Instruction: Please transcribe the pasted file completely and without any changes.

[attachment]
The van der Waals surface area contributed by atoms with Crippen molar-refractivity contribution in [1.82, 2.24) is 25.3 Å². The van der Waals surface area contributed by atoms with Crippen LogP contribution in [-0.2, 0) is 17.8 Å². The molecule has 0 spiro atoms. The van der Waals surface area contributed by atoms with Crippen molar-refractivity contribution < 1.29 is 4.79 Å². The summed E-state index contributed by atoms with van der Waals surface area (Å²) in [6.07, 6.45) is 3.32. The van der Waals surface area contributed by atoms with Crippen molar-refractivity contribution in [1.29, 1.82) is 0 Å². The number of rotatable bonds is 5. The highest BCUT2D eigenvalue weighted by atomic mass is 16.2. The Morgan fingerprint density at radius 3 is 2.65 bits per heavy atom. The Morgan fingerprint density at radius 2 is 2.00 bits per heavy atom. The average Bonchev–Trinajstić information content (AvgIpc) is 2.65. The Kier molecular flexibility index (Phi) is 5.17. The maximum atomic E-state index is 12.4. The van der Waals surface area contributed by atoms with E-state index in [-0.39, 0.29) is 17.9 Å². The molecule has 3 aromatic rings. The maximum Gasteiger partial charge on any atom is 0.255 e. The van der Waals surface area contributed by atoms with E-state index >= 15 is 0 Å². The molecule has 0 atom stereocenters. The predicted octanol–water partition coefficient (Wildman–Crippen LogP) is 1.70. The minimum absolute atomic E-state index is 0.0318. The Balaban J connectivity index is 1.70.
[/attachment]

The van der Waals surface area contributed by atoms with Crippen molar-refractivity contribution in [1.82, 2.24) is 25.3 Å². The van der Waals surface area contributed by atoms with Crippen LogP contribution in [-0.2, 0) is 17.8 Å². The molecule has 0 spiro atoms. The van der Waals surface area contributed by atoms with Crippen molar-refractivity contribution < 1.29 is 4.79 Å². The summed E-state index contributed by atoms with van der Waals surface area (Å²) in [6.07, 6.45) is 3.32. The van der Waals surface area contributed by atoms with Crippen molar-refractivity contribution in [1.29, 1.82) is 0 Å². The number of rotatable bonds is 5. The highest BCUT2D eigenvalue weighted by atomic mass is 16.2. The Morgan fingerprint density at radius 3 is 2.65 bits per heavy atom. The Morgan fingerprint density at radius 2 is 2.00 bits per heavy atom. The average Bonchev–Trinajstić information content (AvgIpc) is 2.65. The Kier molecular flexibility index (Phi) is 5.17. The maximum atomic E-state index is 12.4. The van der Waals surface area contributed by atoms with E-state index in [-0.39, 0.29) is 17.9 Å². The molecule has 3 aromatic rings. The maximum Gasteiger partial charge on any atom is 0.255 e. The van der Waals surface area contributed by atoms with E-state index >= 15 is 0 Å². The molecule has 0 atom stereocenters. The predicted octanol–water partition coefficient (Wildman–Crippen LogP) is 1.70. The minimum absolute atomic E-state index is 0.0318. The Balaban J connectivity index is 1.70.